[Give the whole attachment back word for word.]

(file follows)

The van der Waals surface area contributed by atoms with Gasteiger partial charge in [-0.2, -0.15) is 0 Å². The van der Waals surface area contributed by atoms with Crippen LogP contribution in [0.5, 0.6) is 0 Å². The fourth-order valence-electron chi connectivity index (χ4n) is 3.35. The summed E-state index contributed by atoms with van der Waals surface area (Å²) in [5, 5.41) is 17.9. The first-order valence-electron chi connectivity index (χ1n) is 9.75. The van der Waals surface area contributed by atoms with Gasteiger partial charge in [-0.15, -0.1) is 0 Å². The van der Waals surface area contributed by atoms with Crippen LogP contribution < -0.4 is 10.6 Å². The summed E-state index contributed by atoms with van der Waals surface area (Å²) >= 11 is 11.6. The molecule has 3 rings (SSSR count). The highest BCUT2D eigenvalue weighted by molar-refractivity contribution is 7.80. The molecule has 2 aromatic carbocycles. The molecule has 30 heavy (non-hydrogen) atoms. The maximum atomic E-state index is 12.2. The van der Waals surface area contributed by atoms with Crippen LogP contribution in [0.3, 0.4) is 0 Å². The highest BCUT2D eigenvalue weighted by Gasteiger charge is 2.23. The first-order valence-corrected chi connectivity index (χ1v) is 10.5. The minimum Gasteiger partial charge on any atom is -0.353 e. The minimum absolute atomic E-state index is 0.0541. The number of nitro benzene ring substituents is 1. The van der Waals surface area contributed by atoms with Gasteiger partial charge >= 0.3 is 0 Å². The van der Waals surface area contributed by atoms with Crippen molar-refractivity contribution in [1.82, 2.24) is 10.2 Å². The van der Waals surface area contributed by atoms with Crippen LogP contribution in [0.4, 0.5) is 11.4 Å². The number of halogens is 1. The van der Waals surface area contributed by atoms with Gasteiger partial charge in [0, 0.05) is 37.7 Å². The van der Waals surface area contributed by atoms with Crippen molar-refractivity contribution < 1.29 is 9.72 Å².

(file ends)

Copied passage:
The van der Waals surface area contributed by atoms with Gasteiger partial charge in [-0.2, -0.15) is 0 Å². The van der Waals surface area contributed by atoms with Crippen LogP contribution in [0.5, 0.6) is 0 Å². The fourth-order valence-electron chi connectivity index (χ4n) is 3.35. The summed E-state index contributed by atoms with van der Waals surface area (Å²) in [5, 5.41) is 17.9. The first-order valence-electron chi connectivity index (χ1n) is 9.75. The van der Waals surface area contributed by atoms with Gasteiger partial charge in [-0.15, -0.1) is 0 Å². The van der Waals surface area contributed by atoms with Crippen LogP contribution < -0.4 is 10.6 Å². The summed E-state index contributed by atoms with van der Waals surface area (Å²) >= 11 is 11.6. The molecule has 3 rings (SSSR count). The highest BCUT2D eigenvalue weighted by molar-refractivity contribution is 7.80. The molecule has 2 aromatic carbocycles. The molecule has 30 heavy (non-hydrogen) atoms. The maximum atomic E-state index is 12.2. The van der Waals surface area contributed by atoms with Crippen LogP contribution in [0.3, 0.4) is 0 Å². The highest BCUT2D eigenvalue weighted by Gasteiger charge is 2.23. The first-order valence-corrected chi connectivity index (χ1v) is 10.5. The minimum Gasteiger partial charge on any atom is -0.353 e. The minimum absolute atomic E-state index is 0.0541. The number of nitro benzene ring substituents is 1. The van der Waals surface area contributed by atoms with Gasteiger partial charge >= 0.3 is 0 Å². The van der Waals surface area contributed by atoms with Crippen molar-refractivity contribution in [1.82, 2.24) is 10.2 Å². The van der Waals surface area contributed by atoms with Crippen LogP contribution in [0.4, 0.5) is 11.4 Å². The number of halogens is 1. The van der Waals surface area contributed by atoms with Gasteiger partial charge in [0, 0.05) is 37.7 Å². The van der Waals surface area contributed by atoms with Crippen molar-refractivity contribution < 1.29 is 9.72 Å².